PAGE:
Talented Ingram reflects on making it down to the final few in search for a rising star It is quite an honour to be selected by one of Britain's most prestigious racing organisations for evaluation for a special scholarship - and to make it...
Talented Ingram reflects on making it down to the final few in search for a rising star
It is quite an honour to be selected by one of Britain's most prestigious racing organisations for evaluation for a special scholarship - and to make it down to the final four is proof if ever it were needed that Tom Ingram is one of the very brightest young motorsport stars around.
Each year, the not-for-profit Racing Steps Foundation (RSF) meets to debate the various merits of the country's elite performers, with a view to selecting one or two of them to fund for a season's competition or more. With its stated mission to help to further the careers of talented-but- underfunded competitors, in 2010, the names of a dozen of Britain's top young drivers appeared on the initial short-list - and Tom's was one of them.
"To be nominated for something like Racing Steps is a massive endorsement," enthused the highly-rated High Wycombe hotshot. "It shows people have obviously noticed what I'm doing - and to find out I had reached the short- list was brilliant!"
The first round of assessment involved a series of psychometric tests, an in-depth interview and a session on a simulator, under the observant eye of a certain John Surtees, the only man ever to have been crowned world champion on both two wheels and four and whose presence, Tom quipped, made him 'more nervous than I am when I'm actually racing!'
Although he conceded that he was unsure as to whether he had done enough, the 2010 Ginetta Junior Champion had palpably impressed the panel, for several days later he received a 'phone call informing him that he had made it through to the final four, leaving him 'shocked and really, really pleased'. And then the stakes would be raised even higher...
A fitness test at the Porsche Human Performance Centre at Silverstone to determine each finalist's strength and stamina - something Tom described as 'hard work, but then it was always going to be' - was followed by the most fun yet most stressful part all at the same time, the driving. With each of the finalists sent out in a Formula Renault UK single-seater at Rockingham - prepared by the ultra-successful Fortec outfit - the 17-year-old former British Karting Champion admitted that to begin with, he had to mentally re- train his brain.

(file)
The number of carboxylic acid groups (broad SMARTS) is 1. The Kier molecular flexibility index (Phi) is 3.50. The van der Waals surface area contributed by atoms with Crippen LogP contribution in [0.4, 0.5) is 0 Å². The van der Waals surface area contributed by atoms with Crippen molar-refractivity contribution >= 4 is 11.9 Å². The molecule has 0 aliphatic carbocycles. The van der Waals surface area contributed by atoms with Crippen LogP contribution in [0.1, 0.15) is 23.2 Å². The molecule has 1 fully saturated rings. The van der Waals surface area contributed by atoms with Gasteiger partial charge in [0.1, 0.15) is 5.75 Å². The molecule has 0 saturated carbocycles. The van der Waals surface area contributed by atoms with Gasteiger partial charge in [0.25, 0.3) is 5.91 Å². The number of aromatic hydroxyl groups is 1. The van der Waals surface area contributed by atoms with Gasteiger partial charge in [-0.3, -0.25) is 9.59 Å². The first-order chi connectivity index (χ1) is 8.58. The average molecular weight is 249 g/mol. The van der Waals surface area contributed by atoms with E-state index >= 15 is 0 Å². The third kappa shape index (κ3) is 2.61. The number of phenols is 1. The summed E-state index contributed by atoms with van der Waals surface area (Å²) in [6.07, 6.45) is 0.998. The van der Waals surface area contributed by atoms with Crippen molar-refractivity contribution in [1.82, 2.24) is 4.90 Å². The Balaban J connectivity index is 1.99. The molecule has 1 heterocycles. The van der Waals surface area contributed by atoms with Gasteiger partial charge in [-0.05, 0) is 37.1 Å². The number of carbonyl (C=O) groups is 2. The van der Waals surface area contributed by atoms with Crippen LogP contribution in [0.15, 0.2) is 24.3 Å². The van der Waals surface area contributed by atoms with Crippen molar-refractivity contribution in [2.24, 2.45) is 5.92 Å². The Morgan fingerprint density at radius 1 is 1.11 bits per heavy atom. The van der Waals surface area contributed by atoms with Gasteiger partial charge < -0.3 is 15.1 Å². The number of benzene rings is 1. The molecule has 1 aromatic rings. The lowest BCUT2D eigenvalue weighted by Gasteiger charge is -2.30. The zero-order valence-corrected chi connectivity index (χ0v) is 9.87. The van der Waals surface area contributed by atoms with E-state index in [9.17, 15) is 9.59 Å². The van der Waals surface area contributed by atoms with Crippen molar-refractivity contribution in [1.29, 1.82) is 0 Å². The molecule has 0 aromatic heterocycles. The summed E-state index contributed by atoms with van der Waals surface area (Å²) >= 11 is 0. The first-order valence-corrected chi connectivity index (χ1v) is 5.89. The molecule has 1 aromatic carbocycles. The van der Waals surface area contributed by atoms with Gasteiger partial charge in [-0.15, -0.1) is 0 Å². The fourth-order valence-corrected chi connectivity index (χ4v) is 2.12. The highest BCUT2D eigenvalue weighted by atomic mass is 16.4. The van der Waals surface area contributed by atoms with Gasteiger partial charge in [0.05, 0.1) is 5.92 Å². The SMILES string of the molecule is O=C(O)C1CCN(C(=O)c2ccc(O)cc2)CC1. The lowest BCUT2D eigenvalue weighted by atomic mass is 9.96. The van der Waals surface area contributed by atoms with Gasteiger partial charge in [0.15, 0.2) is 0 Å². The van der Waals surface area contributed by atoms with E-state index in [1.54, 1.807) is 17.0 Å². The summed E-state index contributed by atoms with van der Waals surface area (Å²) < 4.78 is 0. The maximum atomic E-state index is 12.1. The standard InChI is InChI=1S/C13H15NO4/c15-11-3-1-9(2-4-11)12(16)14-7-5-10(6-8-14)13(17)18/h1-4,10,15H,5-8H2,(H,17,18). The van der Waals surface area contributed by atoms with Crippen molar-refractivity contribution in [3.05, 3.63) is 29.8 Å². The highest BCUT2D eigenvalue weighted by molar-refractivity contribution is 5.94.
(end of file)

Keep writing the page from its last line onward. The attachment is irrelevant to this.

"I had to get used to how to drive it, because it's very different from the Ginetta," he explained. "Apart from a handful of laps in an Autosport Young Guns car, I had never done anything in a single-seater before, and to have someone assessing everything you are doing does put a little bit of pressure on.
"To go out in a Formula Renault for the first time in a situation where you are being watched right from the first lap is very difficult - you know you can't push as much as you normally would, because you can't afford to make any mistakes - but ultimately, you've just got to get out there and do it.
"The aerodynamic downforce in particular was a really strange feeling - you can brake a lot later than you expect, and can be really aggressive with the car because it can handle it. It's an unusual sensation to begin with that the quicker you go into a corner the more grip you will have - you can really throw it in and it just sticks. I've never driven a car with that much grip before and it took me half of the day I'd say to really get used to it, but once I did, I really enjoyed driving it!"
Improving progressively by the session, Tom gave an excellent account of himself inside the cockpit, and that the RSF needed an extra couple of days to reach a verdict only went to underline just how tough a decision it was and how high the standard had been.
Whilst sadly narrowly missing out in the final reckoning, the Teng Tools and Mr. Signs-backed speed demon recognised that to have got as far as he did out of the hundreds if not thousands of young drivers in Britain was a superb accomplishment, and arguably the greatest recognition of his potential to-date as he prepares to go onwards and upwards now.
"Even though I didn't get picked in the end, the whole experience was really worthwhile and has helped to make me a better driver," he concluded. "It gave me some good pointers as to where I can improve, so it was really beneficial in that respect. I'd like to thank RSF founder Graham Sharp and the foundation's Derek Walters for giving me the opportunity, as well its ambassador John Surtees, Fortec boss Richard Dutton and 'Mr. Karting' Martin Hines for the time they devoted to assessing me and the other drivers."
"Tom is a promising young British driver," added a palpably impressed Walters, "but on this occasion he was up against drivers with more experience of single-seaters which left him at a disadvantage. Nevertheless, he acquitted himself well and should feel proud of his performance, and we wish him well.
"Since that shoot-out, he's gone on to showcase his talent in a British Touring Car test, too, where he demonstrated his commitment and pace in a more familiar seat. On the basis of these performances, he's certainly one to watch out for in the not-too-distant future."